Episode 1, Thunder: Jesus and His current disciples enter Samaria and meet up with Thomas and Ramah. Jesus preaches to the people about the parable of the lost sheep, and many believe in Him. Rama’s father Kaphni, after talking to Jesus, gives his daughter permission to travel with the group. After introducing them to everyone in town, Photina invites the whole group over for dinner, but her husband, Neriah, doesn’t know what to think about this. Jesus and His disciples stay at an inn for the night, and they spend several days in Samaria. The Sons of Thunder (John and Big James), after tilling some soil for a disabled farmer, are mistreated by some of the townspeople, who throw rocks at them for being Jews. After being spit on, John and Big James demand that Jesus let them call down fire on the Samaritans, but Jesus tells them that their work is for future generations. Elsewhere, Thomas takes issue with Matthew being in the group due to Matthew’s former tax collection work. Simon and Matthew continue to feud with each other.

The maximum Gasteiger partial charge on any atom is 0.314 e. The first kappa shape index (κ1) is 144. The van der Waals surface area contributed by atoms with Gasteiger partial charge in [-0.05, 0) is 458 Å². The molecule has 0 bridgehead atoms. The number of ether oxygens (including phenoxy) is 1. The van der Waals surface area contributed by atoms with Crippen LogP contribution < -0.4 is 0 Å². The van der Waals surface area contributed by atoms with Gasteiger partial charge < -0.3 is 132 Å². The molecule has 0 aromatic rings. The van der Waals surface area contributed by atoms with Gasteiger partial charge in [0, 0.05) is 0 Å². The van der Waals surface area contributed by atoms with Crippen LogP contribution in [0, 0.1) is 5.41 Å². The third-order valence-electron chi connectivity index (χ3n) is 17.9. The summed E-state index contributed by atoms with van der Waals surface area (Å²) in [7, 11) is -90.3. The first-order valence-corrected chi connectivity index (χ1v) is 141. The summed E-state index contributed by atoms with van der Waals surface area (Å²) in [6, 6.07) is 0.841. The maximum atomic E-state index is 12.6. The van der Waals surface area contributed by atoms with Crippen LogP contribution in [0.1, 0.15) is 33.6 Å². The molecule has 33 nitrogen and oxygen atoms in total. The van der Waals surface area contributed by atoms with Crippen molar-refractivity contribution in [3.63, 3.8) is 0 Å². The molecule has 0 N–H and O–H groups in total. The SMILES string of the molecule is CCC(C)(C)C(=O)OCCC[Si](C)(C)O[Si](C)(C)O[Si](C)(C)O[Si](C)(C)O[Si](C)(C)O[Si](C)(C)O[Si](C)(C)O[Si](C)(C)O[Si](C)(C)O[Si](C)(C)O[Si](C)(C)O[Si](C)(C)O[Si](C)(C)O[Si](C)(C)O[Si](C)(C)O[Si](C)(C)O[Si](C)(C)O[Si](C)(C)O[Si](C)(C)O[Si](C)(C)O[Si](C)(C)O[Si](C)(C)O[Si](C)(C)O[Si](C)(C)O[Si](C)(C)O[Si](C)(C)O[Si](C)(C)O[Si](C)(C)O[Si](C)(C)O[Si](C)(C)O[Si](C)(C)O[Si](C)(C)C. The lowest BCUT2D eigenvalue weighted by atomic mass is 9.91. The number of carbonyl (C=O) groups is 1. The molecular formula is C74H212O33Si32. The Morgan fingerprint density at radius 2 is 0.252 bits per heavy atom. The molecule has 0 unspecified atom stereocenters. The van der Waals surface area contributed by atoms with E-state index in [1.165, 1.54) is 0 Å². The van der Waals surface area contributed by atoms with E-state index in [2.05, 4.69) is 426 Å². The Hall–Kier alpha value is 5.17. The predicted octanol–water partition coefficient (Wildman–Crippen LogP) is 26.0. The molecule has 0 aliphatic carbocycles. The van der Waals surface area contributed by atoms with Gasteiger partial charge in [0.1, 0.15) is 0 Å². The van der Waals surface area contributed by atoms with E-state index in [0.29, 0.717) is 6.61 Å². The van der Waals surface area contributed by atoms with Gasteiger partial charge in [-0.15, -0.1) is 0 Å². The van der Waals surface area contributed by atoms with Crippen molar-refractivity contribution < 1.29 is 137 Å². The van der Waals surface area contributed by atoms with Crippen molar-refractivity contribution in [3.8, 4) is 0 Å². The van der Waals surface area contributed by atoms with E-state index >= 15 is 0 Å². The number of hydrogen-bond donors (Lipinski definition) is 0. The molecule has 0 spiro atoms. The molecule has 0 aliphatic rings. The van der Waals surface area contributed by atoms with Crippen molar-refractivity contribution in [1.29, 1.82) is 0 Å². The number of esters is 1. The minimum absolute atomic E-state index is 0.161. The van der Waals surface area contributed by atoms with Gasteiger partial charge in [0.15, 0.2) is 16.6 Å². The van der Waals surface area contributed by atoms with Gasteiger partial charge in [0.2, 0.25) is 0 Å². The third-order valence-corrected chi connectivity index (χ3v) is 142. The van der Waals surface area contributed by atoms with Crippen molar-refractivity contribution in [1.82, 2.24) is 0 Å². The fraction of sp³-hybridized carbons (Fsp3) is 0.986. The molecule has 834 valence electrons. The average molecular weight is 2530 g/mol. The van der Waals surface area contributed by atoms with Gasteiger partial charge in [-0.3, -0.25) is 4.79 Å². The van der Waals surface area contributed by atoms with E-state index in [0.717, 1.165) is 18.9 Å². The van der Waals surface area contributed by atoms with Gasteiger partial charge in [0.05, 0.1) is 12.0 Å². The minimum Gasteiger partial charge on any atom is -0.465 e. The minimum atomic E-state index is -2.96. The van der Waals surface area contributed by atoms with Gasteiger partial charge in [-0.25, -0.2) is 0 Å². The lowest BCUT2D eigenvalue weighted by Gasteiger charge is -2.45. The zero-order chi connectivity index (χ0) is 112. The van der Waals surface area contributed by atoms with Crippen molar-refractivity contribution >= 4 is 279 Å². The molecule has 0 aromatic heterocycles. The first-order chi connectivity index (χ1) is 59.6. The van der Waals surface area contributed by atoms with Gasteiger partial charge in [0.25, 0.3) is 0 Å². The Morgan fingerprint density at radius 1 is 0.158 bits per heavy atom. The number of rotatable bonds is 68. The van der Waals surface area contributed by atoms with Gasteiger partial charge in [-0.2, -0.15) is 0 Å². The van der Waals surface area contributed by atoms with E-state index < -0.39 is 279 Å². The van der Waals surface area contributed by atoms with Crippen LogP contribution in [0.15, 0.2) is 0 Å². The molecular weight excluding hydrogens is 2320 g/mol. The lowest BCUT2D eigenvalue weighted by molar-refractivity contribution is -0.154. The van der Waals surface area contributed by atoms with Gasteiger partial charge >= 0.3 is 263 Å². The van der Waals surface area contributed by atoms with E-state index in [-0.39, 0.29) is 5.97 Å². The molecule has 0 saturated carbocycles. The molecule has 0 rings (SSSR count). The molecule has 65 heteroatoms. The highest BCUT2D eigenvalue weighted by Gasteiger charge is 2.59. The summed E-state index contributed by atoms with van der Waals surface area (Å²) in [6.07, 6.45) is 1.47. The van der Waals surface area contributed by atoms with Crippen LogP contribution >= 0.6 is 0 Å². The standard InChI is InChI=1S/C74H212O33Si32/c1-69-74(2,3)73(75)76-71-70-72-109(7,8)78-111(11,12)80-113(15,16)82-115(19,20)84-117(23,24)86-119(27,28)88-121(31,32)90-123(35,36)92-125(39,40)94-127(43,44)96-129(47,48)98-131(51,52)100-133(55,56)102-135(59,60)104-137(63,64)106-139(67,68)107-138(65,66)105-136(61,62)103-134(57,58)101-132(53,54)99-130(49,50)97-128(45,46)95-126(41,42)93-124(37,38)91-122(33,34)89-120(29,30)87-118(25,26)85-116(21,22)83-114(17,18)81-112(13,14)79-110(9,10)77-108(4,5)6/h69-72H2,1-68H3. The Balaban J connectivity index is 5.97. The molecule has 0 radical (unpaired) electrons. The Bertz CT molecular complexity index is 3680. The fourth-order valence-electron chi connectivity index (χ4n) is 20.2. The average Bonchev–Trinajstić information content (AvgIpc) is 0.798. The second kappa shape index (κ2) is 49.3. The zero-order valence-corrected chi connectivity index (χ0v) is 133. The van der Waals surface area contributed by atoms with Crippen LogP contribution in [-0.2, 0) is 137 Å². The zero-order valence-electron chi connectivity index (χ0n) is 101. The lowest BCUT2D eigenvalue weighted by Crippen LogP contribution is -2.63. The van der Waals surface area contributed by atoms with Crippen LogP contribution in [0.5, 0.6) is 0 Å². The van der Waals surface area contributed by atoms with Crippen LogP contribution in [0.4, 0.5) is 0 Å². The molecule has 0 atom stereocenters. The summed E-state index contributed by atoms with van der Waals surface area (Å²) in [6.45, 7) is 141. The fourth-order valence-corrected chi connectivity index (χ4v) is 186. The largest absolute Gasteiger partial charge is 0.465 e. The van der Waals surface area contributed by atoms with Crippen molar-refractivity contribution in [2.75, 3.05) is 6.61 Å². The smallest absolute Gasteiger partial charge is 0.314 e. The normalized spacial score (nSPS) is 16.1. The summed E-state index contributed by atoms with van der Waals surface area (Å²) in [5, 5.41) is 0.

Episode 2, I Saw You: Matthew begins to find his place among the disciples, despite the fact that some of them don’t like him. Philip and Nathanael are introduced as characters since John the Baptist refers Philip to Jesus, which prompts Philip to talk to Nathanael about the new Rabbi. Nathanael, an architect, has just gone through a career failure and is skeptical of Jesus. This career failure is related to a building collapsing, and Nathanael believes it’s due to his overconfidence. By the episode’s conclusion, Philip brings Nathanael to Jesus, Who invites them to follow Him.